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Yearbook 2006

2006 NorwayNorway is a member of UN, according to Digopaul. At the beginning of the year, it was announced that a very promising oil discovery was made in the Goliath field in the Barents Sea, where hundreds of billions of barrels of oil could be found. The Norwegian environmental movement was against a recovery in the area.

The so-called Muhammad crisis also hit Norway, when the magazine Magazinet (owned by Swedish Life's Word) published the caricatures of the prophet Muhammad previously printed in the Danish Jutland Post. In response to negative reactions in Muslim countries and among Muslims in Norway, the government stated that it understood that the cartoons could be considered offensive but the publication was not regretted. During protests in Syria's capital Damascus, the Scandinavian embassies were set on fire and the damage was greatest at the Norwegian embassy. Foreign Minister Jonas Gahr Støre was critical of the Syrian authorities, saying his large security forces should have been able to prevent the fire. Several acts of violence against Norwegian interests were perpetrated in Muslim countries. In Pakistan attacked Telenor's headquarters in the city of Attock. When an Iraqi-Kurdish refugee organization held a demonstration for freedom of speech outside the Storting in Oslo, its leaders were murdered. The demonstration was intended as a protest against "aggressive Islamic terrorism". One of the commanders of the Taliban militia in Afghanistan pledged 5 kg of gold to anyone who killed a soldier from Denmark, Norway or Germany, all of whom are participating in the international peacekeeping force ISAF in Afghanistan and whose press has published cartoons of Muhammad. It later became known that Norwegian, Finnish, Swedish and Latvian soldiers from the ISAF force were close to being killed when a heavily armed crowd in the town of Maimana set fire to the police station and was about to burst into the facility. The exposed soldiers were rescued by helicopter-borne British soldiers supported by Swedish health care providers. All ISAF soldiers survived the drama, but an unknown number of Afghans were killed. In a Norwegian opinion poll, 57% felt that the media that had printed the drawings were wrong. 30% thought it was right. After talks with representatives of N's Muslims, the magazine's editor-in-chief lamented that he had wounded Muslims through publication. During the Mohammed conflict, the populist Progress Party rose sharply in opinion polls and soon became the country's largest party with a record-breaking 36.9% in a poll. The Labor Party declined and Høyre declined to record lows. In May, the Progress Party elected 37-year-old Siv Jensen as new party leader after Carl I. Hagen, who led the party since 1977. Jensen was considered to have better conditions than Hagen to agree with the other bourgeois parties on upcoming government cooperation.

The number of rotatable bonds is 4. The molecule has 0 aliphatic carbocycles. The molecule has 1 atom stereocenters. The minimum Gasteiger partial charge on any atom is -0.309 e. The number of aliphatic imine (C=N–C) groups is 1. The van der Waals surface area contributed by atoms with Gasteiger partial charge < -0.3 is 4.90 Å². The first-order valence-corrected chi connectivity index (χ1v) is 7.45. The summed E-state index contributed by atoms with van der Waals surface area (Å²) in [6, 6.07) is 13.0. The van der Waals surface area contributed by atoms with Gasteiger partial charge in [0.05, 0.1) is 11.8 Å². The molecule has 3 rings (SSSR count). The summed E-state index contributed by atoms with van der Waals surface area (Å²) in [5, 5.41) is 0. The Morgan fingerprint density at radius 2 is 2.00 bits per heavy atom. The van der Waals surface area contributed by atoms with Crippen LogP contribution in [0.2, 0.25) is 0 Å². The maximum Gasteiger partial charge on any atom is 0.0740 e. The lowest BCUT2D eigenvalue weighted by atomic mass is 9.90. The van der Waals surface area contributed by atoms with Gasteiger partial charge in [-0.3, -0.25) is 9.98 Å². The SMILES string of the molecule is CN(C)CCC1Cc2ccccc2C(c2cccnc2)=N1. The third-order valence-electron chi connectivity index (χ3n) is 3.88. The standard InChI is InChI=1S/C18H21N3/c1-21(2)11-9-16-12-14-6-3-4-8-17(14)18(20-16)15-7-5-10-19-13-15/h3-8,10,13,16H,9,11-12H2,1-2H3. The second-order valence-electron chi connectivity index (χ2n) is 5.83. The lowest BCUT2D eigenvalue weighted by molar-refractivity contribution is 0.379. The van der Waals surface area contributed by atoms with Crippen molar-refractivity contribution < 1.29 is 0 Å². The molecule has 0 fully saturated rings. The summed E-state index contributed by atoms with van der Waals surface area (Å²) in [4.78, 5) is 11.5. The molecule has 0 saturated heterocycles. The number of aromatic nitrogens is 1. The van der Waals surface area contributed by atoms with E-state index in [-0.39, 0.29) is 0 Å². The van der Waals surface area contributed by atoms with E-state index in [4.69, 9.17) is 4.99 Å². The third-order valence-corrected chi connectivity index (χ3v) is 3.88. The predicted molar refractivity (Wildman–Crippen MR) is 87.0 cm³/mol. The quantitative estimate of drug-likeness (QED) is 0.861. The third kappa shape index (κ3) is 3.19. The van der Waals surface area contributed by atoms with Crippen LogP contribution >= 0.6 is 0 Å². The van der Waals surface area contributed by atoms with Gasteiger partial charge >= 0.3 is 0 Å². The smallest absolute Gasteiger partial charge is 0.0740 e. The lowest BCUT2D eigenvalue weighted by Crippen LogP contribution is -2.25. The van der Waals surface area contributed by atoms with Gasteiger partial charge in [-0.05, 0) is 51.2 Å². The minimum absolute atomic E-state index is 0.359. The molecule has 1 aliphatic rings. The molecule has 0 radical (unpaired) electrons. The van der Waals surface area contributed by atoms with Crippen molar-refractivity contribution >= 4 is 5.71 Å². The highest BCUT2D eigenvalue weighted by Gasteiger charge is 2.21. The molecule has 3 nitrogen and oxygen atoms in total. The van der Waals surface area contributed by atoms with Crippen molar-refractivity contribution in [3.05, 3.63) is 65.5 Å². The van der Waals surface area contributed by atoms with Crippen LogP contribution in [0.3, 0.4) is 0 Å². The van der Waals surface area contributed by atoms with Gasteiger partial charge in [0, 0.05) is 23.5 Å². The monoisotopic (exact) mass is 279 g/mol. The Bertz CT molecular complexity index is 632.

2006 Norway

Observers from EU countries Sweden, Denmark and Finland were forced to leave the mission as peacekeeping officer in Sri Lanka by September 1, after the Tamil guerrilla LTTE demanded it after the EU terrorist stamped the guerrilla. As a result, 20 Norwegians and Icelanders were left to report on the guerrillas and the government army. Norway also continued during the year to lead fruitless peace talks between the warring parties.

In December, Norsk Hydro and Statoil decided to merge Hydro's oil and gas operations with Statoil, thereby creating the world's largest offshore operator.

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